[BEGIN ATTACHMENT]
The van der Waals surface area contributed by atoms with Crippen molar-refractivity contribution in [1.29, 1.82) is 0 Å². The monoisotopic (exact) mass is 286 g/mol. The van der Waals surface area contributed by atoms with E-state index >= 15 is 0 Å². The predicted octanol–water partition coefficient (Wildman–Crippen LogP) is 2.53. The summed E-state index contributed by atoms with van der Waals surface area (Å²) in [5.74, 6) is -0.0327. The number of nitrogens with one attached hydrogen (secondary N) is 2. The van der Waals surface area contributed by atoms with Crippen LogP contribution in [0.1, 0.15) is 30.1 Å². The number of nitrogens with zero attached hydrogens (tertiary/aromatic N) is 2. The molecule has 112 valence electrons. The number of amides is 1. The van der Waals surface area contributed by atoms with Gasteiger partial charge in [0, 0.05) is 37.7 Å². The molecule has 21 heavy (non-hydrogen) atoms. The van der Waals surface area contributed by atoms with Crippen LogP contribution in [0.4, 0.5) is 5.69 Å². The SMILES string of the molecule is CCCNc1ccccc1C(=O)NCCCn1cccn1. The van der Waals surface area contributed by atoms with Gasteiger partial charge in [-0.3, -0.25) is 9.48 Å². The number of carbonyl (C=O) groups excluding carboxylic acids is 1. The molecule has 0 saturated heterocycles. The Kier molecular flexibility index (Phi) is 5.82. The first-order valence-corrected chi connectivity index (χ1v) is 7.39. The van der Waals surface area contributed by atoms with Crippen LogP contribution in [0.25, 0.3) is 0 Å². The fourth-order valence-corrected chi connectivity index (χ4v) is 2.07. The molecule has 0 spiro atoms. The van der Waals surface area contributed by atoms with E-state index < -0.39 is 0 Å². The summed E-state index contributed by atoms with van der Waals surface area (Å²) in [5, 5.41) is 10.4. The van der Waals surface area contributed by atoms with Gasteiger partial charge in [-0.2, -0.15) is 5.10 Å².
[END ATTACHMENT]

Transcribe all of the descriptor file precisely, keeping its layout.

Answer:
The van der Waals surface area contributed by atoms with Crippen molar-refractivity contribution in [1.29, 1.82) is 0 Å². The monoisotopic (exact) mass is 286 g/mol. The van der Waals surface area contributed by atoms with E-state index >= 15 is 0 Å². The predicted octanol–water partition coefficient (Wildman–Crippen LogP) is 2.53. The summed E-state index contributed by atoms with van der Waals surface area (Å²) in [5.74, 6) is -0.0327. The number of nitrogens with one attached hydrogen (secondary N) is 2. The van der Waals surface area contributed by atoms with Crippen LogP contribution in [0.1, 0.15) is 30.1 Å². The number of nitrogens with zero attached hydrogens (tertiary/aromatic N) is 2. The molecule has 112 valence electrons. The number of amides is 1. The van der Waals surface area contributed by atoms with Gasteiger partial charge in [0, 0.05) is 37.7 Å². The molecule has 21 heavy (non-hydrogen) atoms. The van der Waals surface area contributed by atoms with Crippen LogP contribution in [0.4, 0.5) is 5.69 Å². The SMILES string of the molecule is CCCNc1ccccc1C(=O)NCCCn1cccn1. The van der Waals surface area contributed by atoms with Gasteiger partial charge in [-0.3, -0.25) is 9.48 Å². The number of carbonyl (C=O) groups excluding carboxylic acids is 1. The molecule has 0 saturated heterocycles. The Kier molecular flexibility index (Phi) is 5.82. The first-order valence-corrected chi connectivity index (χ1v) is 7.39. The van der Waals surface area contributed by atoms with Crippen LogP contribution in [0.25, 0.3) is 0 Å². The fourth-order valence-corrected chi connectivity index (χ4v) is 2.07. The molecule has 0 spiro atoms. The van der Waals surface area contributed by atoms with E-state index < -0.39 is 0 Å². The summed E-state index contributed by atoms with van der Waals surface area (Å²) in [5, 5.41) is 10.4. The van der Waals surface area contributed by atoms with Gasteiger partial charge in [-0.2, -0.15) is 5.10 Å².